One of the most magnificent valleys in the Himalayas is a home for the near threatened Griffon Vulture. Vultures have suffered 99.9% population decline- most of it owing to habitat destruction and lack of food. The clear blue water of Spiti river is breathtaking and pollution free although at some places you will find traces of human waste disturbing the fragile ecosystem. At Spiti you may come across the elusive snow leopard- if you’re really lucky! There are only 400 odd left in India. The temperature here might go up to -20 degrees. It is advisable to go well prepared to enjoy this picturesque tranquil valley.

Spiti River, eco tourism in India

On careful observation you might be able to see the river bed through the crystal clear water of Spiti River!

7. Bisle Rainforest, Western Ghats

The Western Ghats in India are a biodiversity hotspot. Bisle rainforest is a home for numerous snakes, frogs, birds and mammals. Although I must warn you before you head out on an exploration here -the forest here is dense vegetation with fog, cold breeze and rains adding to it. Leeches are among the least creepy creatures that you will come across. Be prepared for facing Wild-Elephants, Leopards or a group of Wild Dogs. If this doesn’t excite you enough the most dangerous sloth bear might just be waiting outside your tent. Be careful and recall the first point I had mentioned at the start of this post.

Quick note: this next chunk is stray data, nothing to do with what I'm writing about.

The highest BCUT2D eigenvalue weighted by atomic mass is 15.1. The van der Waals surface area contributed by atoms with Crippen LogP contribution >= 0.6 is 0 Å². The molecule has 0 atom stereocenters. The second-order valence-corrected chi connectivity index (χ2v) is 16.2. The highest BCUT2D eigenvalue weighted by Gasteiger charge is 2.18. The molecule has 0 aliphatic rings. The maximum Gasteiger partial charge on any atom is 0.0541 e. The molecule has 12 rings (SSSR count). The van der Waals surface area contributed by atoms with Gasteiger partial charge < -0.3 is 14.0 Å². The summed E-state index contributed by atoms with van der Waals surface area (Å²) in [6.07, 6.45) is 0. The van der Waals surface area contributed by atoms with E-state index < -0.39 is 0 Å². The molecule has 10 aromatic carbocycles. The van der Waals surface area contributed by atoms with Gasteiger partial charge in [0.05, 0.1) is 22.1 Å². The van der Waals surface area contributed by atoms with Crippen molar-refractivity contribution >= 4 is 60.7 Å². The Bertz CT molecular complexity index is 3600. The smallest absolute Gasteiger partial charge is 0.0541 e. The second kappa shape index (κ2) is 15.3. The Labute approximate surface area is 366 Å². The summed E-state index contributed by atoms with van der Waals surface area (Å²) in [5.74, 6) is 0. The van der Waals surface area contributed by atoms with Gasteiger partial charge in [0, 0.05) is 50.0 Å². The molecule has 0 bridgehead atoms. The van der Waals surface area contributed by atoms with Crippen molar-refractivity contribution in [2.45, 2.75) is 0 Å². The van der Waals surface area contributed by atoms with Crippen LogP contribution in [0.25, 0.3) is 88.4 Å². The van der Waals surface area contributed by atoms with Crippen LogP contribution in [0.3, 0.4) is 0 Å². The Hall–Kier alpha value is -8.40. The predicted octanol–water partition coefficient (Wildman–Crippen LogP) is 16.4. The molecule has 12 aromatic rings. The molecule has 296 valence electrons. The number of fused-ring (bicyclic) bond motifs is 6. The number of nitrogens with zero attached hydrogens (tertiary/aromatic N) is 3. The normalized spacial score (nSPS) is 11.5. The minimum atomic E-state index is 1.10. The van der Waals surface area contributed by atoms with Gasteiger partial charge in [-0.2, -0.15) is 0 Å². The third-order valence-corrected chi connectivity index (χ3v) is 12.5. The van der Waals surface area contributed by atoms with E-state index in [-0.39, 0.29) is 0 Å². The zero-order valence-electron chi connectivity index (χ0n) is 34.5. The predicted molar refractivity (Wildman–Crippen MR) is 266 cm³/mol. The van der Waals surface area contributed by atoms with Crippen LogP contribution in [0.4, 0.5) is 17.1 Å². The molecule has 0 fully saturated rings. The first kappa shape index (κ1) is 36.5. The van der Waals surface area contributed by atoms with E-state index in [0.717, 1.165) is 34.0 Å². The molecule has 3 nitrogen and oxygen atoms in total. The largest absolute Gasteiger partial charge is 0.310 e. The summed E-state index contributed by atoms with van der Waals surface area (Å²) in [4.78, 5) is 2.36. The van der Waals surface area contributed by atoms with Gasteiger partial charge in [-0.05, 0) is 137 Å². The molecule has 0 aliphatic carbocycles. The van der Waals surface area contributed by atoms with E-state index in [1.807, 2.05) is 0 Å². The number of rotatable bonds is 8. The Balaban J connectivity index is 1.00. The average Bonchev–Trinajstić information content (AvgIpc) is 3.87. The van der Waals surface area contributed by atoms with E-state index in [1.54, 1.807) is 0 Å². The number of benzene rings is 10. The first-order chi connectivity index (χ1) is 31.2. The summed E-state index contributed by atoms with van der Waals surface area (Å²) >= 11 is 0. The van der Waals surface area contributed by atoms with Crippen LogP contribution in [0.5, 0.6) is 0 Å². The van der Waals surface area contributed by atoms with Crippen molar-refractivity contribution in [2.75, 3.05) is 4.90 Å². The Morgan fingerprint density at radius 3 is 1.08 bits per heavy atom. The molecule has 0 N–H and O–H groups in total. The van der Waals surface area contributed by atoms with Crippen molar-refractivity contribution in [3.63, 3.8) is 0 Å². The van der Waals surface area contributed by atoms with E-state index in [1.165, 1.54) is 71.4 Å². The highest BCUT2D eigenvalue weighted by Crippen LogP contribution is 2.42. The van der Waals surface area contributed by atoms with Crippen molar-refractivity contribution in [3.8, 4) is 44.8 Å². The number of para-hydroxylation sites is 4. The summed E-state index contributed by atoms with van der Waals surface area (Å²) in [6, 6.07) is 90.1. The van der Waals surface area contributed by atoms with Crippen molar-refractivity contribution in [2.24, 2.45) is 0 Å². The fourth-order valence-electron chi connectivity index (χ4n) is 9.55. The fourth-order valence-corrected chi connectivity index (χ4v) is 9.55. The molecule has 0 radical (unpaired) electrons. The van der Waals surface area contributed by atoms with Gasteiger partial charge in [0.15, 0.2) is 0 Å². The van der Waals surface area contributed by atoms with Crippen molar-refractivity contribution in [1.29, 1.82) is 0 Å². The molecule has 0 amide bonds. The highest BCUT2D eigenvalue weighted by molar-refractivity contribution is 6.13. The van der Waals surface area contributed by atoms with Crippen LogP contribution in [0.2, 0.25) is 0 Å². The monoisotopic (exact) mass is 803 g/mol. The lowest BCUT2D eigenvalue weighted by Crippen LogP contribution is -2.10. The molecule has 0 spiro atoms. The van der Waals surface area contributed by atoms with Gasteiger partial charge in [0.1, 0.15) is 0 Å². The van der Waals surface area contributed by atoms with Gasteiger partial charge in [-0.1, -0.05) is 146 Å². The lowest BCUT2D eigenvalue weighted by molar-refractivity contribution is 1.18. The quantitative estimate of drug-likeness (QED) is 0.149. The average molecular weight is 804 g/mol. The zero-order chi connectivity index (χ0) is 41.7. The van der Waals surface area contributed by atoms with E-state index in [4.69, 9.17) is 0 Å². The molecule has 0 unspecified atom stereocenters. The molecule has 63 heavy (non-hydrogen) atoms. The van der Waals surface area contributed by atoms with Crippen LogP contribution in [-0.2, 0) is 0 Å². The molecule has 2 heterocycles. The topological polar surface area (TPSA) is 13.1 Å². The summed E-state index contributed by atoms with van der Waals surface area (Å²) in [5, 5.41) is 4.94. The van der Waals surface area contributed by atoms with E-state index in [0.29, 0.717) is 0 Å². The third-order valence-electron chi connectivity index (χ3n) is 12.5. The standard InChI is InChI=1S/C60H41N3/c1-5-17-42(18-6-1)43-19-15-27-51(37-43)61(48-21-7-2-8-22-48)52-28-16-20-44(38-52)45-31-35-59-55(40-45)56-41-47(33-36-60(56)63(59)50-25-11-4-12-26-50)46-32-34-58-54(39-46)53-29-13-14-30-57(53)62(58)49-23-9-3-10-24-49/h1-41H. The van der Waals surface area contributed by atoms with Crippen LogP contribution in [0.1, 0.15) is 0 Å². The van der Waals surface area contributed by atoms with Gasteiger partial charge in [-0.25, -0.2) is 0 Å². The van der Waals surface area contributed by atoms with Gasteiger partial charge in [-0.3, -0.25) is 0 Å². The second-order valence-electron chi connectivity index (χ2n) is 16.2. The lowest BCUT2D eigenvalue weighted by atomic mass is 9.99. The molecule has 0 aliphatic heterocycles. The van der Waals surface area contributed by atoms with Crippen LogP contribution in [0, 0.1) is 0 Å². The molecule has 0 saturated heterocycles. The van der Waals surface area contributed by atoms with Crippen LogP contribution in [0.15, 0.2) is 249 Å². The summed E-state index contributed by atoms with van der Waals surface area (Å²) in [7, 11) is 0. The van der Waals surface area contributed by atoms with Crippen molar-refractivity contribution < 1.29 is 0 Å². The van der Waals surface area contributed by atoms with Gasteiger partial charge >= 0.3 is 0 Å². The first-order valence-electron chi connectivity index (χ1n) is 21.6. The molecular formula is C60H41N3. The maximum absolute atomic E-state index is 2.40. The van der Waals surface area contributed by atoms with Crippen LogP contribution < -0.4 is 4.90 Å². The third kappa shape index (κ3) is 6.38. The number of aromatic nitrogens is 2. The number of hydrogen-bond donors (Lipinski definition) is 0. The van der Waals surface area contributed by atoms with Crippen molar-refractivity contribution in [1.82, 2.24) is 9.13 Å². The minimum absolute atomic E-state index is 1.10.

Bisel forest range, eco tourism in India

Clouds took over while I was driving through the Bisle forest range

Although wherever you go, it is important is to realize the need of travelling responsibly and knowing every piece of it. You might like to take my 9 step eco-tour guide before you head off to any of these destinations.

Don’t forget to tell me all about your favorite destination and your responsible travel habits in the comments! Love hearing from your guys.

PS: This article was published in Holidify.com. And I will soon be publishing part-2 of this article.

PPS: Don’t forget to check my work with me page!